Brunch Report - AGED

>> Sunday, December 13, 2009

Brunch Report
AGED
107-04 70th Road
Forest Hills, NY 11375
(718) 544-2433


Other than Q, Aged is arguably the most upscale restaurant we have this side of Danny Brown and their brunch, while not unreasonably priced, wasn't cheap. You get either a coffee or a juice with your meal, but not both, and no complimentary bloody mary, either. There weren't too many patrons during my meal, but the ones that were there reflected that the management has been quite successful in drawing in those who would be right at home on the Upper East Side.

It was raining out this particular late-morning and the interior was dimly lit. In fact, it wasn't bright when I walked in, and they actually dimmed the lights further about halfway through my first cup of coffee. I have no idea why. It was dark on the inside and bleak on the out, and this made me feel as though it was somewhere around 5 in the evening instead of 11:30 in the morning.



Aged's serves the standard brunch options one would find on any self-respecting brunch menu. French toast, waffles, omelette's, a burger, steak and eggs, pancakes, some wraps, eggs benedict, etc. In other words, it's a real brunch menu. I chose the French Toast with Raspberry. Rather than serve two thick slabs of the egg-batter drenched squishy fried bread, they serve six thin whole-grain ones, laid out simply, without any garnish, on a long plate with a dusting of powdered sugar and a hearty drizzling of raspberry preserve syrup. While the meal itself tasted just fine, unfortunately, by making the toast so thin, the preserves soaked through quite easily and it was overly tart. Good thing they gave me butter. My advice, thicken up that toast. As for the garnish, given that Aged is dying to be seen as a Manhattan establishment that just happens to be in Queens, a half dozen raspberries on my raspberry french toast would have been appreciated.

I also ordered a large grapefruit juice and a cup of coffee. One nice touch was that when the cup ranneth dry, I was given a little silver coffee carafe to refill it with at my leisure. Bonus points there. And gone were the cheapo butter packets from my last review. Is it only a brunch thing? I'm sure that someone out there who's eaten at Aged in the last month or so can leave a comment letting us all know.

Regarding the service, I have zero complaints. My waiter was seemed like a very nice guy and was neither AWOL nor routinely bothering me with "how's your meal, sir?" It's nice to be able to read your magazine in peace. So, although the food I ordered certainly had a some room for improvement, it wasn't bad and I can certainly see myself returning to try their other options.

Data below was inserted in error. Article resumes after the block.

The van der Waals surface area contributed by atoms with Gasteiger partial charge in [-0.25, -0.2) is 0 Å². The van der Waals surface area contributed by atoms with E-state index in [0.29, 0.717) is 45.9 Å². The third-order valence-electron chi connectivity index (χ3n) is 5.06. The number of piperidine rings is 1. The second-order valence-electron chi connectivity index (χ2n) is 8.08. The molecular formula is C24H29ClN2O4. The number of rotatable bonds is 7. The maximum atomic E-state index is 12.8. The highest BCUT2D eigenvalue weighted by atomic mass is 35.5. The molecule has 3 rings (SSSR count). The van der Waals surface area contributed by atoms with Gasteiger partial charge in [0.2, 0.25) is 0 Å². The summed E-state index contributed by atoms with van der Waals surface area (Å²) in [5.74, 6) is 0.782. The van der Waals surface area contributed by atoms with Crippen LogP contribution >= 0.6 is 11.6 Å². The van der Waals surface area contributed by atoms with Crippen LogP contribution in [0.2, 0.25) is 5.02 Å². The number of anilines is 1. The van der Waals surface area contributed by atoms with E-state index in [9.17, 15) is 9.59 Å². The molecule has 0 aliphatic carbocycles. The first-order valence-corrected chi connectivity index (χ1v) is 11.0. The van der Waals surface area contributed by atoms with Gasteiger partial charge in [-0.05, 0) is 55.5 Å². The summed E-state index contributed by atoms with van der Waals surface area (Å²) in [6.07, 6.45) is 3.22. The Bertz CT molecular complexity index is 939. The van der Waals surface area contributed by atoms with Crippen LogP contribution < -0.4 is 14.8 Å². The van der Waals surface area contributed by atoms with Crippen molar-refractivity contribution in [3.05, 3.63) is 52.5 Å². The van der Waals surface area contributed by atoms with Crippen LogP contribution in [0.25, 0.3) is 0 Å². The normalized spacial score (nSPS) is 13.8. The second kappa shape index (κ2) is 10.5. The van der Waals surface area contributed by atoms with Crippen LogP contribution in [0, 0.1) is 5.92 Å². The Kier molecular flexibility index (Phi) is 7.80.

The french toast, grapefruit juice, and coffee, with tax and tip came in just shy of $20.



UPDATE: 4/25/10:
I returned for brunch with Bro today. We got there around 11:45 and they were pretty empty, but packed by 12:30. Despite having three waiters, they were overworked and getting their attention required firing flares into the sky. I ordered the Classic Eggs Benedict, with spinach. Not bad, as far as eggs benedict go. I was pleased. The home fries that came with it were pretty good too. No complaints except the price, which was $17. A little steep in my book. Bro ordered the Omelet, but that's code for "three eggs with bacon". He ordered them scrambled, so hardly an omelet. And again, $12 for three eggs? But who in their right mind would order scrambled eggs for $12?

I know that many among you have been disappointed in the Aged brunch, but I wonder if that disappointment would die down if the prices did too. Bro had never been there before and he was impressed with the interior. He said that it was nice to have a place that felt like more than a ho-hum diner to eat in. He also liked that as the afternoon got older, the crowd got younger. It's a sign of the change, he noted.



UPDATE: 11/25/13: HERE






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Brunch Report - Q

>> Monday, December 7, 2009

Q HAS CLOSED.
Brunch Report
Q
108-25 Ascan Avenue
Forest Hills, NY 11375
(718) 261-6599


I got home Saturday night at about 8am Sunday morning. Waking from my sleep, all three hours of it, I felt... used up. I was still wearing the now-way-more-wrinkled clothes from the night before, my mouth tasted like the business side of a construction site and I was so dehydrated that my knuckles started to crack and bleed. At least I don't get hangovers. Okay, I told myself, shaking off the grogginess, time for food. I stood outside Q, the neighborhood's upscale Thai restaurant, until they opened at the late-for-brunch hour of noon killing time by alternating between the Kings of Leon and talking on the phone.